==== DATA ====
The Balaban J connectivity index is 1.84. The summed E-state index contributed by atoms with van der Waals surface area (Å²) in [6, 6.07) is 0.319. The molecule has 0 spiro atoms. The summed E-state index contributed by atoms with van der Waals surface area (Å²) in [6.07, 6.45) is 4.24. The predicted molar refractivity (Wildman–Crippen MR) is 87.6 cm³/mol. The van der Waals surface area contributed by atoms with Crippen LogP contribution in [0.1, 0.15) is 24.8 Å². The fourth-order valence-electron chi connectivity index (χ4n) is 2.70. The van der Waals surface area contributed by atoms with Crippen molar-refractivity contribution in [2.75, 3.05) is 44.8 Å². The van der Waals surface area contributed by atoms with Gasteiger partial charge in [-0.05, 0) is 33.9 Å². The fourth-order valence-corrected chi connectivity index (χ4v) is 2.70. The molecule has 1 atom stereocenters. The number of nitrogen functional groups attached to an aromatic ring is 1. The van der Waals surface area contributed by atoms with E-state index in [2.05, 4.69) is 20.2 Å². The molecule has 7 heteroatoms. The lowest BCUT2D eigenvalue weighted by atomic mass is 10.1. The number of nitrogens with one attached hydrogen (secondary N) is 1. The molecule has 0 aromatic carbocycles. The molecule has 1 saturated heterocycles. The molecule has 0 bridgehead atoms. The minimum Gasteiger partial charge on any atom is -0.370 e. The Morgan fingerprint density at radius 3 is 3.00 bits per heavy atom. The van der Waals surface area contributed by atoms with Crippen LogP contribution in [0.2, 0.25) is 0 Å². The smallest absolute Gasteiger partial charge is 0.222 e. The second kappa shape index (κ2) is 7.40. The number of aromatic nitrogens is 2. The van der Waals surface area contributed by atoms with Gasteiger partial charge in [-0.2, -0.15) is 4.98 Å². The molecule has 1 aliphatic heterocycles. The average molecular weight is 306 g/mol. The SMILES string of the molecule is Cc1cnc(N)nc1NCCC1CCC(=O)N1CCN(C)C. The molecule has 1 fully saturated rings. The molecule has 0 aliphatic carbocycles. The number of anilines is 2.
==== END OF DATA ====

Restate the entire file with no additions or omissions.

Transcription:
The Balaban J connectivity index is 1.84. The summed E-state index contributed by atoms with van der Waals surface area (Å²) in [6, 6.07) is 0.319. The molecule has 0 spiro atoms. The summed E-state index contributed by atoms with van der Waals surface area (Å²) in [6.07, 6.45) is 4.24. The predicted molar refractivity (Wildman–Crippen MR) is 87.6 cm³/mol. The van der Waals surface area contributed by atoms with Crippen LogP contribution in [0.1, 0.15) is 24.8 Å². The fourth-order valence-electron chi connectivity index (χ4n) is 2.70. The van der Waals surface area contributed by atoms with Crippen molar-refractivity contribution in [2.75, 3.05) is 44.8 Å². The van der Waals surface area contributed by atoms with Gasteiger partial charge in [-0.05, 0) is 33.9 Å². The fourth-order valence-corrected chi connectivity index (χ4v) is 2.70. The molecule has 1 atom stereocenters. The number of nitrogen functional groups attached to an aromatic ring is 1. The van der Waals surface area contributed by atoms with E-state index in [2.05, 4.69) is 20.2 Å². The molecule has 7 heteroatoms. The lowest BCUT2D eigenvalue weighted by atomic mass is 10.1. The number of nitrogens with one attached hydrogen (secondary N) is 1. The molecule has 0 aromatic carbocycles. The molecule has 1 saturated heterocycles. The molecule has 0 bridgehead atoms. The minimum Gasteiger partial charge on any atom is -0.370 e. The Morgan fingerprint density at radius 3 is 3.00 bits per heavy atom. The van der Waals surface area contributed by atoms with Crippen LogP contribution in [0.2, 0.25) is 0 Å². The smallest absolute Gasteiger partial charge is 0.222 e. The second kappa shape index (κ2) is 7.40. The number of aromatic nitrogens is 2. The van der Waals surface area contributed by atoms with Gasteiger partial charge in [-0.2, -0.15) is 4.98 Å². The molecule has 1 aliphatic heterocycles. The average molecular weight is 306 g/mol. The SMILES string of the molecule is Cc1cnc(N)nc1NCCC1CCC(=O)N1CCN(C)C. The molecule has 1 fully saturated rings. The molecule has 0 aliphatic carbocycles. The number of anilines is 2.